Little Brown Myotis (Myotis lucifugus)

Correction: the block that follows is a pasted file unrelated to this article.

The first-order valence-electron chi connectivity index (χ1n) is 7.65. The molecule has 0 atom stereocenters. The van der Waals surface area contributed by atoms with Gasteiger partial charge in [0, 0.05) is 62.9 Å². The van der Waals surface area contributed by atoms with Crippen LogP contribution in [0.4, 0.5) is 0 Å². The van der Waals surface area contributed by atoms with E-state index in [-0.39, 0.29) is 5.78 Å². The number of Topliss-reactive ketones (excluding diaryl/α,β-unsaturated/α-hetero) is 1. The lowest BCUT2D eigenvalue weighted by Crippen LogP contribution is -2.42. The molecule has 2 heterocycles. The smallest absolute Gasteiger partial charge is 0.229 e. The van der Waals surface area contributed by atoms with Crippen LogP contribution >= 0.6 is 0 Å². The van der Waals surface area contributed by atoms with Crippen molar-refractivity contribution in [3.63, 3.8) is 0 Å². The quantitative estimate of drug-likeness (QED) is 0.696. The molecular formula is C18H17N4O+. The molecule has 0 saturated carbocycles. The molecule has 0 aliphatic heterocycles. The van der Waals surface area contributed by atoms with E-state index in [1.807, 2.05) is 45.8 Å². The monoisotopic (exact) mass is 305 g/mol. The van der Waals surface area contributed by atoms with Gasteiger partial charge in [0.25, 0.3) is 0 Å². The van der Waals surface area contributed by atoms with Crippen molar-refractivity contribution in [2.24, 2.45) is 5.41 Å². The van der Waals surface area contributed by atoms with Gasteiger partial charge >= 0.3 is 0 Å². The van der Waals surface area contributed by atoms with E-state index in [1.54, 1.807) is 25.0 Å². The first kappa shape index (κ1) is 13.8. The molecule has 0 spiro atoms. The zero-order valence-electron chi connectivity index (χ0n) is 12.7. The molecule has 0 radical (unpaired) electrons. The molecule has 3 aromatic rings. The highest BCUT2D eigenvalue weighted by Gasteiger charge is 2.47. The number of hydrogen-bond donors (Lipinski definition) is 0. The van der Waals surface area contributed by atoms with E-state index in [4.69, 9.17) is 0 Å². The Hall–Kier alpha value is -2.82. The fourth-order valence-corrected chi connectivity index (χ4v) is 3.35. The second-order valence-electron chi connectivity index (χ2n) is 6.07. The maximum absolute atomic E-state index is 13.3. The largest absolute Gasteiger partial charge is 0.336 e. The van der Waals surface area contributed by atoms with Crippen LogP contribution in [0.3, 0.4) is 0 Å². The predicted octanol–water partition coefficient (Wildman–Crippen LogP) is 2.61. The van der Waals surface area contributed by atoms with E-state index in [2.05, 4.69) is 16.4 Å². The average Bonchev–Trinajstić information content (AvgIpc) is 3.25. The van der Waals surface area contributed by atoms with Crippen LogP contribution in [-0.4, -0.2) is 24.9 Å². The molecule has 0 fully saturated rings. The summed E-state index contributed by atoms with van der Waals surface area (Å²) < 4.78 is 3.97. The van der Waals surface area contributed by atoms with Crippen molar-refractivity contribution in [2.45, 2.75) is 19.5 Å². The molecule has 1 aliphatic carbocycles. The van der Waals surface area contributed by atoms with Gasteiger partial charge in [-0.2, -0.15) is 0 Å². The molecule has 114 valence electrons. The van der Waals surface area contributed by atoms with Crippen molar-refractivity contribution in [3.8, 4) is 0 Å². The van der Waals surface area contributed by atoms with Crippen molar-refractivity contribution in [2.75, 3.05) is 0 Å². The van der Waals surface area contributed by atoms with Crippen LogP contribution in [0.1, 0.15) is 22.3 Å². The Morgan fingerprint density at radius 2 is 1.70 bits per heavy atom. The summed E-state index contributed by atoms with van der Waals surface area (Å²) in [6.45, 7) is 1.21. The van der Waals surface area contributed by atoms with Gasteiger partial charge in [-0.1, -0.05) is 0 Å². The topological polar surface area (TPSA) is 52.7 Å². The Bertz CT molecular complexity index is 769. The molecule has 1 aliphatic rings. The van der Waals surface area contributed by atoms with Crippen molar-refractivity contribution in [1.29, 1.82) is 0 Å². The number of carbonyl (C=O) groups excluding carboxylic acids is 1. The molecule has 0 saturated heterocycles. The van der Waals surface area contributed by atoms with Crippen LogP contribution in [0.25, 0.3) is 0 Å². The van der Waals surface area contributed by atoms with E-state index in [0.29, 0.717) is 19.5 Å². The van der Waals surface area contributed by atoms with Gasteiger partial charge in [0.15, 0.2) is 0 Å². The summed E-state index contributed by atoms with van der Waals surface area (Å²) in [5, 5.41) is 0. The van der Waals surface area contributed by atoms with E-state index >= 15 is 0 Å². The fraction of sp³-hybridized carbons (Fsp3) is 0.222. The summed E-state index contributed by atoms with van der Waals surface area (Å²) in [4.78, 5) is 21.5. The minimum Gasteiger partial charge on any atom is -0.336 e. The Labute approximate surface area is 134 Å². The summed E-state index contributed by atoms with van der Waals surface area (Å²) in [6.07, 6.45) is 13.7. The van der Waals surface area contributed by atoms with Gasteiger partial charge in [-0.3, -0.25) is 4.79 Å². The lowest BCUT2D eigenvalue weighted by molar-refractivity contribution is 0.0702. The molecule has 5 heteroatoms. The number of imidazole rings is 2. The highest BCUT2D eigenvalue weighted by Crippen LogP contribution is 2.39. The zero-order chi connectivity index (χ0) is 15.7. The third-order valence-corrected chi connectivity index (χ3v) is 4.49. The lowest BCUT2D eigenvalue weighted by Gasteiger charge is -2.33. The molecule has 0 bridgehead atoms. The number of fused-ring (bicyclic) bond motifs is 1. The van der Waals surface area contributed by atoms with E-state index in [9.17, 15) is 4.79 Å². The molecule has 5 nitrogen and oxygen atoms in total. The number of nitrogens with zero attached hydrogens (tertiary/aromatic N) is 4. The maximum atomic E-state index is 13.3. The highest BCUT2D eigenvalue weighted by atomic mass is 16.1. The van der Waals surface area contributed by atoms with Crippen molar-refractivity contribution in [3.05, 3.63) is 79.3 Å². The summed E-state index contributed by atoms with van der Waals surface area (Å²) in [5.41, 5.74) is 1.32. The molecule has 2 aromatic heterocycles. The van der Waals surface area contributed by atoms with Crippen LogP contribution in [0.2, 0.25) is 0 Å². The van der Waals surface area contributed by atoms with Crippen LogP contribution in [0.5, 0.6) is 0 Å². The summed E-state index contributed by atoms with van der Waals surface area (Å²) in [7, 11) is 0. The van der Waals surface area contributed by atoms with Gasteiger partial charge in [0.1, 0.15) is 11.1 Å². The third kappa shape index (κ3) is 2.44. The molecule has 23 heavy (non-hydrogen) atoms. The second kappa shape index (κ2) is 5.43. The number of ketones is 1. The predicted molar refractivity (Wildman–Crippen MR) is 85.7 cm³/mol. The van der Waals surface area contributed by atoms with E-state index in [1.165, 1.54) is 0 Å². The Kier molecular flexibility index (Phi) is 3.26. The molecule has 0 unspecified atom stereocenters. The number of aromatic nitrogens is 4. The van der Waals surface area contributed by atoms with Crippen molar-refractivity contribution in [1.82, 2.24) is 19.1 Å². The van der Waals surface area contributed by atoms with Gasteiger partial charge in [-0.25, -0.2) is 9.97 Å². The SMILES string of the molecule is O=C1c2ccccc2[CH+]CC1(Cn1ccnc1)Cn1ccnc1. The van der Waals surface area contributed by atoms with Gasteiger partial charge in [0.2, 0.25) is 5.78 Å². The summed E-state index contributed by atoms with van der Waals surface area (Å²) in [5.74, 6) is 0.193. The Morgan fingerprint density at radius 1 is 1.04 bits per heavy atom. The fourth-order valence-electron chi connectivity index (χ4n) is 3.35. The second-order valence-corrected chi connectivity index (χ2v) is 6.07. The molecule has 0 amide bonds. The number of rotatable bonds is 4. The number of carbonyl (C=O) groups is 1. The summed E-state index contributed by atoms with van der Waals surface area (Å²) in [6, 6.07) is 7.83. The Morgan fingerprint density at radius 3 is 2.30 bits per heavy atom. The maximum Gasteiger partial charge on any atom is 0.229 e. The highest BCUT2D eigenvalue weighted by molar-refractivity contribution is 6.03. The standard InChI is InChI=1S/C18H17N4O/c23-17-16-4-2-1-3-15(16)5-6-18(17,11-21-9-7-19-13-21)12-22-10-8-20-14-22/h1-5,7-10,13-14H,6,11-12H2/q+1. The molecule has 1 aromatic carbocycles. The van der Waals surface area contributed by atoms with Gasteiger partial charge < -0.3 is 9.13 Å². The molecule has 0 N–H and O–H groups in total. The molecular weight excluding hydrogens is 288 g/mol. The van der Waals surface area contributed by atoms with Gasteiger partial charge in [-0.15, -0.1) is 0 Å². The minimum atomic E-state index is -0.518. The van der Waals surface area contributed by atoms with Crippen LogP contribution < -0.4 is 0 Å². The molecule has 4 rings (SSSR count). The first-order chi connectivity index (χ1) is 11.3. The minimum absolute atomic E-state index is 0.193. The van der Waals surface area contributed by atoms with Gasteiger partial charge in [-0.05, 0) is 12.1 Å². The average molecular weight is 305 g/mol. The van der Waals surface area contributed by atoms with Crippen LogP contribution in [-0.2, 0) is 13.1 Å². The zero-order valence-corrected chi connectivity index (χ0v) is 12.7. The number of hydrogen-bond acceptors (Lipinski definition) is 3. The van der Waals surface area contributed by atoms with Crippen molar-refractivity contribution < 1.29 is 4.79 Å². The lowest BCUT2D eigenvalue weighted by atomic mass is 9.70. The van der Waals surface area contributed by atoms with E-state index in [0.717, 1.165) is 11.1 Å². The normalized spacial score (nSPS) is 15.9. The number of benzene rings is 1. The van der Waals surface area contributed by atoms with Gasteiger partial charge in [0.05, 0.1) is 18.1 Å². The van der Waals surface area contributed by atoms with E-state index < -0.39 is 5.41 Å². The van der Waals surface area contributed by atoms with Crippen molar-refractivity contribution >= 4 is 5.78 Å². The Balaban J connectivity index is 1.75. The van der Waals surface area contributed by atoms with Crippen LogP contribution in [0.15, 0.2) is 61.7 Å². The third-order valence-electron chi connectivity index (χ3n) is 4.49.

The Little Brown Myotis, also known as the Little Brown Bat, is the most common bat found in Canada. In fact, it is found in every province except Nunavut. These nocturnal hunters prefer to live by bodies of water and spend their days sleeping in day roosts and their nights hunting for their favorite insects, which can include moths, wasps, beetles, gnats, mosquitoes, midges and mayflies. Bats will typically begin their hunt at dusk and Little Brown Myotis can be seen swooping over the water and in and out of vegetation. They use several strategies to catch prey including plucking them from the water’s surface to scooping them up with their wings or tail, then transferring it to it’s mouth. These bats typically weight about 8 grams (that’s the weight of 2 nickels and a dime!) and can eat 50 – 100% of their body weight in one night! As the temperature starts to cool in the fall, Little Brown Myotis will move to hibernation roosts, sometimes traveling hundreds of kilometers. Here they remain with hundreds of other Little Brown Myotis, huddled together to hibernate for the winter. This is one of two Canadian species of bats that will roost in man-made structures, putting them in close proximity to humans. The disturbance of a hibernating bat roost can have detrimental effects on the bats ability to survive the entire winter, thus reducing bat populations. But at this time the bat’s biggest foe is not humans. A fungus that causes White Nose Syndrome is decimating bat populations all over North America. It appears as a white dusting on the bats face and body. The fungus is thought to disrupt the bats ability to hibernate, often causing them to wake and leave the roost in the middle of winter. Without enough energy reserves to last the winter, the bats do not survive until spring. It is estimated that 94% of the population in eastern Canada have died from White Nose Syndrome. Scientists are racing against the clock to find a way of stopping the spread of the fungus. You can help by not disrupting or entering bat roosts. The fungus from infected roosts can be carried to uninfected area on shoes and clothing. You can also, cautiously, help roosting bats if they decide your attic or barn looks like a cozy place to bed down for the winter. If possible, try not to disturb them and come spring you may find them paying back your kindness with an insect free yard.